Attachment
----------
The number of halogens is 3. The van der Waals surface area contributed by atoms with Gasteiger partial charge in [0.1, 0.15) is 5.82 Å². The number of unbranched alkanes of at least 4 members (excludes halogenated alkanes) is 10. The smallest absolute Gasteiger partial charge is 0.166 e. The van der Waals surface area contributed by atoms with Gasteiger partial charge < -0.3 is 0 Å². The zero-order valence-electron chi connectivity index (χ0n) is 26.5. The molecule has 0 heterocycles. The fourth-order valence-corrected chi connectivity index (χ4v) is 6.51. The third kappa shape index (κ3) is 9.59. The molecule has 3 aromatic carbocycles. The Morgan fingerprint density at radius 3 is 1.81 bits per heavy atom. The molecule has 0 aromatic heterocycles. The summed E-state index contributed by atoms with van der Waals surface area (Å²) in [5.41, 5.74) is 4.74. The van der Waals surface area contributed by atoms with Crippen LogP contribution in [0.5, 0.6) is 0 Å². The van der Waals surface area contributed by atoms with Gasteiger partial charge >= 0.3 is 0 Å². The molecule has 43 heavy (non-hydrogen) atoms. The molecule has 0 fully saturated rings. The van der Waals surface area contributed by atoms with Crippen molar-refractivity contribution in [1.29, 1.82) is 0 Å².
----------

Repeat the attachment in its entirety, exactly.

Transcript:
The number of halogens is 3. The van der Waals surface area contributed by atoms with Gasteiger partial charge in [0.1, 0.15) is 5.82 Å². The number of unbranched alkanes of at least 4 members (excludes halogenated alkanes) is 10. The smallest absolute Gasteiger partial charge is 0.166 e. The van der Waals surface area contributed by atoms with Gasteiger partial charge < -0.3 is 0 Å². The zero-order valence-electron chi connectivity index (χ0n) is 26.5. The molecule has 0 heterocycles. The fourth-order valence-corrected chi connectivity index (χ4v) is 6.51. The third kappa shape index (κ3) is 9.59. The molecule has 3 aromatic carbocycles. The Morgan fingerprint density at radius 3 is 1.81 bits per heavy atom. The molecule has 0 aromatic heterocycles. The summed E-state index contributed by atoms with van der Waals surface area (Å²) in [5.41, 5.74) is 4.74. The van der Waals surface area contributed by atoms with Crippen LogP contribution in [0.5, 0.6) is 0 Å². The van der Waals surface area contributed by atoms with Gasteiger partial charge >= 0.3 is 0 Å². The molecule has 43 heavy (non-hydrogen) atoms. The molecule has 0 fully saturated rings. The van der Waals surface area contributed by atoms with Crippen molar-refractivity contribution in [1.29, 1.82) is 0 Å².